Screen allows you to create virtual terminals that you can detach from and attach to at will. Detaching from a screen will leave it running in the background. Attaching to it again allows you to keep executing commands where you were or see the current state of a process you left running. If you are the user who started the screen you can attach to a screen that is already attached to, this is is how the shared screen is accomplished.

To set it up, one user logs in to the server and, using su or sudo su, changes to either the second users account or an account that all parties can access. Next, start screen with the -S option and give it a meaningful name.

me@jjtest:~# sudo su - theOtherGuy
theOtherGuy@jjtest:~# screen -S blogTest

If screen is not installed, it is available as a package on most popular linux distributions. You are now in a screen session as theOtherGuy. Now just tell theOtherGuy to log in and that your screen is called blogTest and he will simply need to run screen with the -x option and give the screen name.

theOtherGuy@jjtest:~# screen -x blogTest

At this point you are both in the same screen session and can both interact with it. This is great for showing another user what kind of problems you may be having or how to do a certain process. It can also be used to accomplish remote pair programing on the remote system. And this doesn't have to be limited to just two users, as long as someone can get to that system as that user they can join the screen as well.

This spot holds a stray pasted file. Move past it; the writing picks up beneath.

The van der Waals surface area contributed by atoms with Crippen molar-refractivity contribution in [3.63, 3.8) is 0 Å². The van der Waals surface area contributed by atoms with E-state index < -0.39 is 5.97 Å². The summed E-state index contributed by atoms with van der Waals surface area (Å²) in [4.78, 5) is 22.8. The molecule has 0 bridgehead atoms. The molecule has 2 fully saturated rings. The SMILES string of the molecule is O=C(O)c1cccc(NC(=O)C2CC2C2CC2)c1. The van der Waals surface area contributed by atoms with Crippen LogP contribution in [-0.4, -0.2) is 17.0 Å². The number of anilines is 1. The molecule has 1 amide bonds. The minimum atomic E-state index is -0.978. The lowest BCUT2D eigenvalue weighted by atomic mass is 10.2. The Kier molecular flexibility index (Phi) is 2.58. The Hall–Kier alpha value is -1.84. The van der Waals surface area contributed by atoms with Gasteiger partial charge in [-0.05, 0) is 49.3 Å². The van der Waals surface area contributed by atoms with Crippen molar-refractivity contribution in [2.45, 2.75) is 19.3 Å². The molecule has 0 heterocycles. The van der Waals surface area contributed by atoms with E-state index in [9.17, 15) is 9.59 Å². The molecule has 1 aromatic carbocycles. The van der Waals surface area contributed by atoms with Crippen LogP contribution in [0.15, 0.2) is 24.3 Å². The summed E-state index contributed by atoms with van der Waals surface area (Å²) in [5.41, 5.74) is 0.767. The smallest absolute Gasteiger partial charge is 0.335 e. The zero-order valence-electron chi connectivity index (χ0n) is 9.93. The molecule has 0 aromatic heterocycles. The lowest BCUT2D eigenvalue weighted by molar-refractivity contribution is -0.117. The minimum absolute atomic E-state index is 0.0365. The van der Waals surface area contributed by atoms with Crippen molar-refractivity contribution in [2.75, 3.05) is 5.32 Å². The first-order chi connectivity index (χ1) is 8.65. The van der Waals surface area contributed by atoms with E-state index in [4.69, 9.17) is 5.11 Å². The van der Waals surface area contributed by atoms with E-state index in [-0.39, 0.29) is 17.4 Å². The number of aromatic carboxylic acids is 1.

Typing exit at this point will kill the screen and kick both of you out. If one user wants to leave but not kick the other person off the user just presses Ctrl+a and then d, this will detach you from the screen. Ctrl+a is the default hot key for activating screen commands. You can read more about the variety of command available on screen at this site or read abut it fully on the man page.

Screen can be used to do so much more than I've talked about here but it's ability to facilitate the sharing of a terminal between users can be a life saver when you need it. It is not normally installed by default to may linux systems so you may have to install it or ask that it be installed.


Heather's Curried Chicken Salad

Some explanation before I get started with this uncommon post. Last month I had the honor of dropping in on a photography workshop for food bloggers, Food and Light, put on by my good friend Jen Yu as well as Diane Cu and Todd Porter from WhiteOnRiceCouple.com and Helen Dujardin from Tartelette. All wonderful people who take beautiful photographs of, among other things, food. So, in honor ( or maybe fallout ) of that I present you with Heather's chicken salad. We love to make a bit of extra grilled chicken in the summer and use the leftovers to make this salad.


After the chicken has cooled, chop it into bite-size cubes.


Cut some grapes in half, K helped us out for this one.


Mix the grapes with chopped green onion and chopped celery.


The dressing is something that Heather found on epicurious.com for their Curried Chicken Salad.

Curry, Ginger, Salt and Pepper


Finally, mix the chicken and dressing in with the grapes and chill. Heather and I enjoy it alone, in a tortilla, or on crackers for dinner on hot summer nights.


Heather's Curried Chicken Salad
4-5 cups diced chicken
1/4 cup sliced green onion
2-3 cups red grapes sliced in half
1-3 stalks celery diced

Dressing from Epicurious.com
1/2 cup mayonnaise
1/3 cup plain yogurt
5 teaspoons curry powder
1 tablespoon fresh lime juice
1 teaspoon honey
1/2 teaspoon ground ginger
1/2 teaspoon salt
1/4 teaspoon black pepper